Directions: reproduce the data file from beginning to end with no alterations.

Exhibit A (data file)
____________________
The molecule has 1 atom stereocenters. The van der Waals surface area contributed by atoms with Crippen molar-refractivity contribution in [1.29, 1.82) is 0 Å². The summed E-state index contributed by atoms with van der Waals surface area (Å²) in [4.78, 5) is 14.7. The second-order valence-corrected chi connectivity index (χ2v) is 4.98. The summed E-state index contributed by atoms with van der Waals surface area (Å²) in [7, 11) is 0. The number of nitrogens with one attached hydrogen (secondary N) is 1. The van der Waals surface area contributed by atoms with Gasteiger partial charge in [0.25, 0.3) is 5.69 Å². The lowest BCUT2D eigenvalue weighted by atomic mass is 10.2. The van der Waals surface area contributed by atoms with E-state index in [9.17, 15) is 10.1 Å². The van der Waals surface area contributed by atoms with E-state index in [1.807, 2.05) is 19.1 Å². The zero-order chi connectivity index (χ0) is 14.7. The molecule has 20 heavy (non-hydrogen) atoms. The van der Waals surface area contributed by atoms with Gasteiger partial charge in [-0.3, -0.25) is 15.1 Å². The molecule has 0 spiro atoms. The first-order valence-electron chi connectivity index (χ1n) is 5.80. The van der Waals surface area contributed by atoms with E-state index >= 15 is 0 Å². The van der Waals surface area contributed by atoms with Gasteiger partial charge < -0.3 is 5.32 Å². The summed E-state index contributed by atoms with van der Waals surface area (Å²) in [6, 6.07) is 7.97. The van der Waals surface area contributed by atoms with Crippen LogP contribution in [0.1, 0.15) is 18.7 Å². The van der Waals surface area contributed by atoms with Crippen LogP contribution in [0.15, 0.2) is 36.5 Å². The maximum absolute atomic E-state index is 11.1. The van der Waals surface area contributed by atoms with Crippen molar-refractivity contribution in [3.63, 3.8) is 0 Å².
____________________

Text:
The molecule has 1 atom stereocenters. The van der Waals surface area contributed by atoms with Crippen molar-refractivity contribution in [1.29, 1.82) is 0 Å². The summed E-state index contributed by atoms with van der Waals surface area (Å²) in [4.78, 5) is 14.7. The second-order valence-corrected chi connectivity index (χ2v) is 4.98. The summed E-state index contributed by atoms with van der Waals surface area (Å²) in [7, 11) is 0. The number of nitrogens with one attached hydrogen (secondary N) is 1. The van der Waals surface area contributed by atoms with Gasteiger partial charge in [0.25, 0.3) is 5.69 Å². The lowest BCUT2D eigenvalue weighted by atomic mass is 10.2. The van der Waals surface area contributed by atoms with E-state index in [9.17, 15) is 10.1 Å². The van der Waals surface area contributed by atoms with E-state index in [1.807, 2.05) is 19.1 Å². The zero-order chi connectivity index (χ0) is 14.7. The molecule has 20 heavy (non-hydrogen) atoms. The van der Waals surface area contributed by atoms with Gasteiger partial charge in [-0.3, -0.25) is 15.1 Å². The molecule has 0 spiro atoms. The first-order valence-electron chi connectivity index (χ1n) is 5.80. The van der Waals surface area contributed by atoms with E-state index >= 15 is 0 Å². The van der Waals surface area contributed by atoms with Gasteiger partial charge < -0.3 is 5.32 Å². The summed E-state index contributed by atoms with van der Waals surface area (Å²) in [6, 6.07) is 7.97. The van der Waals surface area contributed by atoms with Crippen LogP contribution in [0.1, 0.15) is 18.7 Å². The van der Waals surface area contributed by atoms with Crippen LogP contribution in [0.15, 0.2) is 36.5 Å². The maximum absolute atomic E-state index is 11.1. The van der Waals surface area contributed by atoms with Crippen molar-refractivity contribution in [3.63, 3.8) is 0 Å².